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IPO filings used to be less interesting. It’s been rather fun to record how some (not so fast growing, it turns out) tech unicorns have explained their businesses (it’s about people), the risks to growth (we have never made a profit and may never do so) and how they plan to structure voting rights (you don’t get any,). So imagine just how much fun various analysts and reporters have had poring over the S-1 filing from Coinbase, the crypto exchange which is about to list on the Nasdaq.

It’s fair to say the listing document is not short on eyebrow-raising information. We have for instance a Borrow & Lend scheme that lets US retail customers borrow against and lend their crypto asset portfolios.

“Our first product is a portfolio-backed loan: a flexible, non-purpose 12-month term loan that allows retail users to borrow US dollars using their crypto assets as collateral. Secured by their investment portfolio, customers can use the line of credit to access U.S. dollars while maintaining a “hodl” investing strategy. Over time, we plan to offer our retail users the ability to opt into lending their crypto assets to earn a passive return on their long term investments,” the statement explains.

Now this is where it gets really interesting from an institutional point of view as you can harvest yield on crypto assets as a basis trade. The filing also shows that Coinbase earns interest on customer deposits.

The company has no address – nowhere to forward strongly-worded letters when the coins are lost or hacked – for Coinbase is a “remote-first company”. Nice touch for the new normal, post-pandemic work from home world. Less good if you are say, an underwriter for the listing. Maybe one reason why it’s gone the direct route.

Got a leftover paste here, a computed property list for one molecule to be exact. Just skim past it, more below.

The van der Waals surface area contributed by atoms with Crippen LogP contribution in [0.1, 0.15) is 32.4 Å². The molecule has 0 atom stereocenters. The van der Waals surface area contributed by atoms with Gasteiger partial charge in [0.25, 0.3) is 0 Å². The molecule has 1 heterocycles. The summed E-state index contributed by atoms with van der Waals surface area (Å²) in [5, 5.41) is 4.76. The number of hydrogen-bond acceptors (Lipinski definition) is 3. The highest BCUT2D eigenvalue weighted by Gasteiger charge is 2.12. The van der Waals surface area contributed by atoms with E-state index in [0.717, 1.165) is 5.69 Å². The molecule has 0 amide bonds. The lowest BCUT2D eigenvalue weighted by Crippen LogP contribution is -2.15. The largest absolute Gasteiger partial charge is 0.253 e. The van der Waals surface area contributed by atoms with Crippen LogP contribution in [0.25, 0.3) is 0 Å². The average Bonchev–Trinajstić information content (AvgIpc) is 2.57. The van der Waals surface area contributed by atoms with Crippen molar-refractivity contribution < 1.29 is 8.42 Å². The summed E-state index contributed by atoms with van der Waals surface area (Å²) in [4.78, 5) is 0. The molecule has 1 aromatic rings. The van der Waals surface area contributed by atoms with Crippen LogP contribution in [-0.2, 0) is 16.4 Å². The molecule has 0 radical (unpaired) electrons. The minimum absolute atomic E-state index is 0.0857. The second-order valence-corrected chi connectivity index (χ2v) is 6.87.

CFTC investigation

There are several legal proceedings on the go, including a CFTC investigation commenced in July 2017 that has covered topics including a 2017 Ethereum market event, trades made in 2017 by one of Coinbase’s then-current employees, the listing of Bitcoin Cash on its platform, and the design and operation of certain algorithmic functions related to liquidity management on the platform.

“During the course of its investigation, the CFTC has issued subpoenas to us and certain of our directors, executive officers, and former employees, including testimony subpoenas, and other requests for information. We are cooperating fully with the investigation,” Coinbase explains.


Then you have the various risks, one of which is the CEO taking his eye off the ball with other ‘cryptoeconomy’ projects. George Osborne would approve. In a nice little dig at the established financial system (Coinbase let’s not forget sees itself as being at the vanguard of creating an ‘open financial system’), it even called out the Federal Reserve as a potential risk to its business, citing the 2-hour outage to the central bank’s payment network this week. Trolling the Fed will appeal to its customers – who will of course want to be shareholders.

Hacks – customers losing all their Bitcoins – are in there, naturellement. But they are not so high up as the volatility of crypto prices. In fact earnings are inextricably tied to crypto prices, the filing makes plain. This is not the case with listed exchanges trading equities. The price of Unilever shares doesn’t really matter to the LSE. This link to pricing, rather than just volume, may be obvious in this case since prices and volumes are correlated in cryptos, but it is interesting to see in black and white: “Our total revenue is substantially dependent on the prices of crypto assets and volume of transactions conducted on our platform. If such price or volume declines, our business, operating results, and financial condition would be adversely affected.”